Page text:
With information available mch more easily online, and books being sold cheaply on the likes of Amazon, it would be easy to think that the library service was becoming redundant.
But latest figures show that the service operated by Lancashire County Council is bouncing back after being dramatically affected by Covid restrictions, and is evolving to meet the demands of the 21st century, providing services you might not be aware of.
>>>Click here to read about the new temporary library in Preston's Guild Hall.
Steve Lloyd, Lancashire County Council's interim head of cultural services, said: "Disruption from the Covid pandemic has affected library usage. However, Since the libraries re-opened in April, loans are back up to 80 per cent of pre-pandemic levels and visits are up to 45 per cent.
"People are making fewer trips but borrowing more books at a time. This mirrors the national trend and usage is continuing to increase."
Before Covid restrictions and closures, 3.45m people visited libraries in Lancashire in the year 2019-20.
This dramatically dipped to just under 475,000 for the year 2020-21, which saw doors open in April and only a full range of services available since October. However, ther service's online presence is growing, with an estimated 1.76m 'virtual' visits to the library's website in 20-21.
Which library is busiest?
In the year 2020-21, the busiest library in terms of issues was Lancaster Central, which issued 15,163 items.
The busiest in terms of visits was Preston's Harris Library, which welcomed 61,849 people through the door.
In 2019/20, in total, 3.56m books were issued by the service. This fell to 1.46m in 20/21.
Of those, the most popular category was adult non-fiction (759,584 issues), followed by children's fiction (435,811).
In 19/20, there were 144,296 audio visual issues (including talking books and DVDs), and in 20/21 there were 37,674.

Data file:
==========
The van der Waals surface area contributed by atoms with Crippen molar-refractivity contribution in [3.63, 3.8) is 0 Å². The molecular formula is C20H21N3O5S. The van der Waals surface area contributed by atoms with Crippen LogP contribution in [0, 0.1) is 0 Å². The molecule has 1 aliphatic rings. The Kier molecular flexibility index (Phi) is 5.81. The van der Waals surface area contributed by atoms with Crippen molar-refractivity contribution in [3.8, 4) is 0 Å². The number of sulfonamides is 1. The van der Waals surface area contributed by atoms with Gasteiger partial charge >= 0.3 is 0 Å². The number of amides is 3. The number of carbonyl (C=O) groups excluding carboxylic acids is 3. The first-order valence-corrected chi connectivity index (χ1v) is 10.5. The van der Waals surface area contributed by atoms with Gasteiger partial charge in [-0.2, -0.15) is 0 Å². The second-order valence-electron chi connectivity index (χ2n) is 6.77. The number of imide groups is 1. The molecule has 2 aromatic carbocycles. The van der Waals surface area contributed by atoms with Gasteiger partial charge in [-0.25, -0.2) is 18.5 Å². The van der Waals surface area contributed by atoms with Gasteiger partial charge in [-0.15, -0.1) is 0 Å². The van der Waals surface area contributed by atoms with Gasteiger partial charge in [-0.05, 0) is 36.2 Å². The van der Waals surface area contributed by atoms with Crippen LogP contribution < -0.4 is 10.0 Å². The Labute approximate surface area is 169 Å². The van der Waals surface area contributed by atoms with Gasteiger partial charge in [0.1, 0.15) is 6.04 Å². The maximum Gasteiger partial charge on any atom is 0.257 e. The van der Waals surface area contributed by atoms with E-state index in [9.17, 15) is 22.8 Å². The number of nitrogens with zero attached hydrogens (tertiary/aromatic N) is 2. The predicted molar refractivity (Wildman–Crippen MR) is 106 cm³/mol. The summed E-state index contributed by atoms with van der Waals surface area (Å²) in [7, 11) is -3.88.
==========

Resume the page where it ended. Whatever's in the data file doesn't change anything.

Evolution of the service
Latest figures show that there are currently more than 13,500 eBooks available, 8,662 eNewspapers, eMagazine and eComics, and more than 9,200 eAudio and eAudiovisuals.
Mr Lloyd said: "Our home libraries service has been vital in keeping vulnerable people connected during the pandemic. We've also added even more online services so people can access books, listen to music and much more for free from their home.
"Our libraries are about much more than borrowing and they're also used for a variety of community activities from baby bounce and rhyme classes to scrabble groups. Craft groups at our libraries are currently making Christmas cards for local care homes as part of the Cards for Kindness scheme.
"Although the pandemic has had an impact, libraries still play a crucial role at the heart of local communities. We will develop the service to ensure they continue to do so."
How have libraries responded to the pandemic?
Libraries in Lancashire were closed in March 2020 as part of the county council's response to the Covid-19 pandemic. The loan limit and issue period was increased during the week before closure to allow customers to borrow books for the lockdown.
A digital Library from Home offer was quickly introduced and promoted. This included a significant increase in the number of eBooks and eAudiobooks available for free download, a new magazine and newspaper download library, online Lego clubs, a new online resource offering free access to concerts, documentaries, operas and ballets and weekly short stories from rural touring organisation Spot On Lancashire.
In July 2020 libraries began to re-open with limited opening hours and services. The council introduced a new book request service called Six of the Best to allow people to safely collect a selection of books chosen by local library staff from the door of the library. This was immediately successful and has been integrated into the ongoing service offer.
There are also mobile libraries for more remote communities and there is a home library service, for people who cannot access their local library.